Cultural practices are the ways in which you establish and manage your landscape to prevent pests or disease from harming your landscape. These practices include properly preparing the soil as well as proper mowing, pruning, fertilization and irrigation. Each is important in maintaining healthy plants. Plants that are old, sick or dying are more susceptible to pests. Insects are only one of many potential causes for unhealthy-looking plants. Diseases, nematodes, drought, nutritional disorders and improper chemical applications can also be damaging.
Correctly identifying landscape problems can save money and prevent unnecessary chemical use. Examine plants weekly in the spring, summer and fall. Look for pests under a few leaves and the along stems or branches of each plant.
Several options exist for managing pests without using pesticides. These include manually removing or hosing pests from plants with water and then destroying the pests. Removing infested plants or pruning plant parts and then burning or throwing them away reduces the chance of pests moving among plants.
Any mechanical or cultural method that prevents or removes pests from plants should be attempted before using a pesticide. Buying or using plants that are naturally resistant or tolerant to certain pests greatly reduces the need for control efforts.
Pests in their native areas are usually managed by natural predators and parasites that help keep populations at a constant level. Problems occur when pests, but not their natural enemies, are introduced into new areas, and the pest populations increase unchecked. Biological pest control involves using the plant's natural enemies to reduce pest populations. A minimum level of the target pest will always be present. This low pest population is necessary for the biological control agent to have a continual food source after the target pest has been reduced to an acceptable level. Homeowners must be willing to accept minor levels of pest pressure. Biological controls are not the answer to all pest problems, but they may be a useful component in an effective Integrated Pest Management (IPM) program.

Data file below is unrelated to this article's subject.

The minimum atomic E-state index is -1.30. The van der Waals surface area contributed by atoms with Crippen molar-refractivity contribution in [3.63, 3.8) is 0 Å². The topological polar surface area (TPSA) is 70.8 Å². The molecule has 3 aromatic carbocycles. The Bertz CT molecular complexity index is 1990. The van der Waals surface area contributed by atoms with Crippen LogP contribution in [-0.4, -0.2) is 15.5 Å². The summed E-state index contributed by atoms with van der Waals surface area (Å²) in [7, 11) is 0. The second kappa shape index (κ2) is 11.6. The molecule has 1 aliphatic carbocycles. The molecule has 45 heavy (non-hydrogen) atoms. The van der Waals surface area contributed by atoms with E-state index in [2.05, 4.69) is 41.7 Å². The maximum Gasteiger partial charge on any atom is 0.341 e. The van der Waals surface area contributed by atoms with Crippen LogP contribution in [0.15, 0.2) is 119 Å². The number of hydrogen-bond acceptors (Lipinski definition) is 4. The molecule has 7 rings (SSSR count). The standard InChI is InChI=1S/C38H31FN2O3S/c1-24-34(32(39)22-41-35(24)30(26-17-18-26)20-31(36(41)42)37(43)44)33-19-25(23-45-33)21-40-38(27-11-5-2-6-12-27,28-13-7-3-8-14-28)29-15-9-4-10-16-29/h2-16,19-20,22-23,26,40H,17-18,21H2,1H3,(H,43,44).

Not all pest problems can be solved by manipulating cultural practices in the plant environment or by using biological control agents. In these cases, pesticides become the second or third line of defense. The pest must be properly identified and monitored with reliable techniques to establish acceptable levels in your landscape. Optimum control of many insects and weeds is achieved at a particular stage in its life cycle, which is usually during the early stages of development. For example, mole crickets are most susceptible to chemical control when they are small, usually during the months of May or June. Chemical applications at other times are less effective.
If use of a pesticide is necessary, select the one that is most effective but least toxic to non-target organisms or least persistent in the environment, whichever is more important in that location. Read the label completely and thoroughly. Spot treat, if possible, instead of applying blanket or wall-to-wall treatments.
Lawns and gardens may be the most obvious source of excess nutrients and other pollutants, but other daily activities in and outside our homes and businesses can also have an impact. Tips to minimize the impact of litter follow:
- Don't throw cigarette butts or other trash on the street. They will be washed down stormwater drains and end up in lakes, ponds, canals and even the Everglades, where they can harm fish and birds.